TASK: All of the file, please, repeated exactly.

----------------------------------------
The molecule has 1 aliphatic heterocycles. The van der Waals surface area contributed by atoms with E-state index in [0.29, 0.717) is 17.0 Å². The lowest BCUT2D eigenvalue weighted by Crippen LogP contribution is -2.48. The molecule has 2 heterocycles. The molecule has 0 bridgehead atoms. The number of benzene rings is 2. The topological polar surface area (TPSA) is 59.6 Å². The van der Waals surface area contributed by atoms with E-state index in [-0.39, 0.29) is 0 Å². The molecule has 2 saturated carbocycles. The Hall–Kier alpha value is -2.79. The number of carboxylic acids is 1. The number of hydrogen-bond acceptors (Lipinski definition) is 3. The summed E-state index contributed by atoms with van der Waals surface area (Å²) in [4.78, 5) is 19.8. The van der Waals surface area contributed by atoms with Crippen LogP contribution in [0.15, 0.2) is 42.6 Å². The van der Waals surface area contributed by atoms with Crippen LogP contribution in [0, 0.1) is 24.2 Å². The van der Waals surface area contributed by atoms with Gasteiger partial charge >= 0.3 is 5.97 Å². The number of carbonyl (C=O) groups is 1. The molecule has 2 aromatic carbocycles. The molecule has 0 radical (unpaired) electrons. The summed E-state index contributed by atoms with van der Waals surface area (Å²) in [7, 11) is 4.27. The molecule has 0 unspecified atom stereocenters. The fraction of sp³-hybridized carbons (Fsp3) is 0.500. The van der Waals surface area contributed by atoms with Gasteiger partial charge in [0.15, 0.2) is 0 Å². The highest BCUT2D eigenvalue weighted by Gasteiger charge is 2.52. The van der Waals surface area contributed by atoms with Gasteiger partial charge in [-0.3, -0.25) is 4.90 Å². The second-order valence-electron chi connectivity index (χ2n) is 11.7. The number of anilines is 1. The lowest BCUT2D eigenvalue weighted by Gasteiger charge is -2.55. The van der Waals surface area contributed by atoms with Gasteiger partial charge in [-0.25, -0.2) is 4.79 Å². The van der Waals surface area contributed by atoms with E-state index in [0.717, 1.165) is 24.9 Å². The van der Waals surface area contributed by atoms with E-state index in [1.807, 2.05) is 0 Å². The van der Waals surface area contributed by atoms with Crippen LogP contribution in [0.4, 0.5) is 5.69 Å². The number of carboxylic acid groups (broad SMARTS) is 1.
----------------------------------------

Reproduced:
The molecule has 1 aliphatic heterocycles. The van der Waals surface area contributed by atoms with E-state index in [0.29, 0.717) is 17.0 Å². The lowest BCUT2D eigenvalue weighted by Crippen LogP contribution is -2.48. The molecule has 2 heterocycles. The molecule has 0 bridgehead atoms. The number of benzene rings is 2. The topological polar surface area (TPSA) is 59.6 Å². The van der Waals surface area contributed by atoms with E-state index in [-0.39, 0.29) is 0 Å². The molecule has 2 saturated carbocycles. The Hall–Kier alpha value is -2.79. The number of carboxylic acids is 1. The number of hydrogen-bond acceptors (Lipinski definition) is 3. The summed E-state index contributed by atoms with van der Waals surface area (Å²) in [4.78, 5) is 19.8. The van der Waals surface area contributed by atoms with Crippen LogP contribution in [0.15, 0.2) is 42.6 Å². The van der Waals surface area contributed by atoms with Crippen LogP contribution in [0, 0.1) is 24.2 Å². The van der Waals surface area contributed by atoms with Gasteiger partial charge >= 0.3 is 5.97 Å². The number of carbonyl (C=O) groups is 1. The molecule has 2 aromatic carbocycles. The molecule has 0 radical (unpaired) electrons. The summed E-state index contributed by atoms with van der Waals surface area (Å²) in [7, 11) is 4.27. The molecule has 0 unspecified atom stereocenters. The fraction of sp³-hybridized carbons (Fsp3) is 0.500. The van der Waals surface area contributed by atoms with Gasteiger partial charge in [0.15, 0.2) is 0 Å². The highest BCUT2D eigenvalue weighted by Gasteiger charge is 2.52. The van der Waals surface area contributed by atoms with Gasteiger partial charge in [-0.3, -0.25) is 4.90 Å². The second-order valence-electron chi connectivity index (χ2n) is 11.7. The number of anilines is 1. The lowest BCUT2D eigenvalue weighted by Gasteiger charge is -2.55. The van der Waals surface area contributed by atoms with Gasteiger partial charge in [-0.25, -0.2) is 4.79 Å². The van der Waals surface area contributed by atoms with E-state index in [0.717, 1.165) is 24.9 Å². The van der Waals surface area contributed by atoms with E-state index in [1.807, 2.05) is 0 Å². The van der Waals surface area contributed by atoms with Crippen LogP contribution in [0.4, 0.5) is 5.69 Å². The number of carboxylic acid groups (broad SMARTS) is 1.